The Canadian Sacrifice Medal, created 14 months ago, is perhaps best compared to the US Purple Heart. It is awarded to those who have been wounded or killed in combat, and was introduced in 2008 by Elizabeth II to replace the Wound Stripe.
So far, no one has been awarded the Sacrifice Medal, largely due to disputes over the circumstances in which someone is eligible.
Now the Canadian defence minister, Peter McKay, has clarified - or extended - the criteria. The medal can now be awarded to those hurt on peacekeeping missions as well as combat missions. It may also be given to those who suffer from accidents or illnesses resulting from these missions.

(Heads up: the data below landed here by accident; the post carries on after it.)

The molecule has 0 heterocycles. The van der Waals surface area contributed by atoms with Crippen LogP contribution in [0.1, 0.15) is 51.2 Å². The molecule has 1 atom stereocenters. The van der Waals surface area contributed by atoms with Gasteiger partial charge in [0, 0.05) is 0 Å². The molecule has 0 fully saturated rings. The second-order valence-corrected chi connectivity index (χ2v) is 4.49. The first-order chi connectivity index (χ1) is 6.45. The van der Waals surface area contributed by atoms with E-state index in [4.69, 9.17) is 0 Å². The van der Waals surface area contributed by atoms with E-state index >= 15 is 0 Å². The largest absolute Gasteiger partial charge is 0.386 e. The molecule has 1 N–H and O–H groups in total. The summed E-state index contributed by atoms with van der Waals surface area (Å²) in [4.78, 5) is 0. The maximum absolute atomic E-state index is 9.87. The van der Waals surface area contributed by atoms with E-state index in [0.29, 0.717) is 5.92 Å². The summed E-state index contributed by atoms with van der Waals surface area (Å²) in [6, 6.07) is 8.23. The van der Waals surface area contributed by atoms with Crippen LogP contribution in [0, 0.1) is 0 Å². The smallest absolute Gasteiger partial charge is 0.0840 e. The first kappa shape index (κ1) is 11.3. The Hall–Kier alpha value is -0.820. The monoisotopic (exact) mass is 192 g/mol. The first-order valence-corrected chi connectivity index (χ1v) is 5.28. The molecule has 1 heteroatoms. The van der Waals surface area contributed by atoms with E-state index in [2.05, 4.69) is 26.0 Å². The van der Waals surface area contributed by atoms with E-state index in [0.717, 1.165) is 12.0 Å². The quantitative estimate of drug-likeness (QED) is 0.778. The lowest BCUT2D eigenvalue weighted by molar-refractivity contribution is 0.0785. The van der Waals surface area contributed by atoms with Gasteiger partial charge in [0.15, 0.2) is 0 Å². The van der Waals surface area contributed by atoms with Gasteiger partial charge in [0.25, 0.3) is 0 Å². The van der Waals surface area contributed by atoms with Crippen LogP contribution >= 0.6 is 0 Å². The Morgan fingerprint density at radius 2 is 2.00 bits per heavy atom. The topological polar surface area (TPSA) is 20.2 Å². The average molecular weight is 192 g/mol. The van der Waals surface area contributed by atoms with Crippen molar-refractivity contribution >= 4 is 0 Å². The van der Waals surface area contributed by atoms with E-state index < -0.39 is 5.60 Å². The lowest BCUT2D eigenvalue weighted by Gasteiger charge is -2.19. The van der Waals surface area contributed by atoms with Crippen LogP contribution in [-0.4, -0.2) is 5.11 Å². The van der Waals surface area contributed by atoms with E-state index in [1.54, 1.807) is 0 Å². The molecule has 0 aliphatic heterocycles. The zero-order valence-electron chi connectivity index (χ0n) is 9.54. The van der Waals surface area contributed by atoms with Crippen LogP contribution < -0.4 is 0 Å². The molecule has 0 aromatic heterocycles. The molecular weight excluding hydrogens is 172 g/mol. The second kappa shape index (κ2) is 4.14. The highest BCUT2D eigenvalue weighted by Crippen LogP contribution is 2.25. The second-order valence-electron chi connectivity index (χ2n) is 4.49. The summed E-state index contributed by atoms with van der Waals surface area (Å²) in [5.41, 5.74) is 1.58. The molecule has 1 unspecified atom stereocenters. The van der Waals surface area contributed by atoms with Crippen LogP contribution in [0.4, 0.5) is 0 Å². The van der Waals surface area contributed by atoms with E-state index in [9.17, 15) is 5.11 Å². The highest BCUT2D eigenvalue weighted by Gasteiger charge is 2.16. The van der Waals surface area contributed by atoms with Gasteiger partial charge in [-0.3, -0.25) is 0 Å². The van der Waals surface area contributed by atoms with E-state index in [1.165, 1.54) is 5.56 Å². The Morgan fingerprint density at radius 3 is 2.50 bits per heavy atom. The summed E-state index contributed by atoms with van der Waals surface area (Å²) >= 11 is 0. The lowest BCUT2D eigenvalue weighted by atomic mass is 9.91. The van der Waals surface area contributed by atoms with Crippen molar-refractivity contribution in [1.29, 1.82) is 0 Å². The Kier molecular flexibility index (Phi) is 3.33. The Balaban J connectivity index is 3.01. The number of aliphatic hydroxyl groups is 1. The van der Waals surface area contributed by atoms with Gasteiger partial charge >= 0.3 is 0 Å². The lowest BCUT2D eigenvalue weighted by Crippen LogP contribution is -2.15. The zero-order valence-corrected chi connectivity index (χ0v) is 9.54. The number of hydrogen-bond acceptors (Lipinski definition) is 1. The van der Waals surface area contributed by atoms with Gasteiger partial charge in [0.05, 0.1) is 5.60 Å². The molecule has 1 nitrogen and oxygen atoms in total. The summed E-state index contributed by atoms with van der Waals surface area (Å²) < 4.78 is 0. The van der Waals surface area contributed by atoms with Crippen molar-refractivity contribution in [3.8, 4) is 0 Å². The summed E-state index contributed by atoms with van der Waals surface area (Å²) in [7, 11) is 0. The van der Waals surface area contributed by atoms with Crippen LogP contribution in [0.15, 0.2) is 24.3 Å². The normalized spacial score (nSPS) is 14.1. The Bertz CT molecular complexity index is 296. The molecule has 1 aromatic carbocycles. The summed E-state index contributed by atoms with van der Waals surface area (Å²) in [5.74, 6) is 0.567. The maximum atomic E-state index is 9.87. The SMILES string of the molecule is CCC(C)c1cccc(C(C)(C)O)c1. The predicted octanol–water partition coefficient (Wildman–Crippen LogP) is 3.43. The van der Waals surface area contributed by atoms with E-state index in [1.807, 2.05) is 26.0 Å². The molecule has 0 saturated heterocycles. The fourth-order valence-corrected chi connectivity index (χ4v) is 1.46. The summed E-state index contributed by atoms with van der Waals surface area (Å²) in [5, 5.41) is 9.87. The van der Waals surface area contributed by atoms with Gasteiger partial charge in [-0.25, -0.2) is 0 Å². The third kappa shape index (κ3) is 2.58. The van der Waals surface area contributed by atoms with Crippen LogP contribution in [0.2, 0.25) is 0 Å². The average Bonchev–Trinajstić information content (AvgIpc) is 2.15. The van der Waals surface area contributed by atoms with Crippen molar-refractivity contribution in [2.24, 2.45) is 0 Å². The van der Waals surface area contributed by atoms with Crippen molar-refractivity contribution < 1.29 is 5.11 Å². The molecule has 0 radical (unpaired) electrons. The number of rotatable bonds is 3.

Perhaps most significantly, the medal is now also available to mental illnesses "directly attributable" to missions - something armed forces are not always keen to do. Of course, it remains to be seen whether any medals will actually be awarded on this basis.
Some expect the criteria to continue expanding, as the Purple Heart has (eg in acknowledging terrorist attacks against the US, or peacekeeping missions outside it), although the Medal is already more liberal in accepting accidents and mental illness.
The frequency with which a medal is awarded obviously affects its value as a collectible item. But of course the story associated with the piece is at least as important for the value of valour and similar medals, which are in a sense all unique.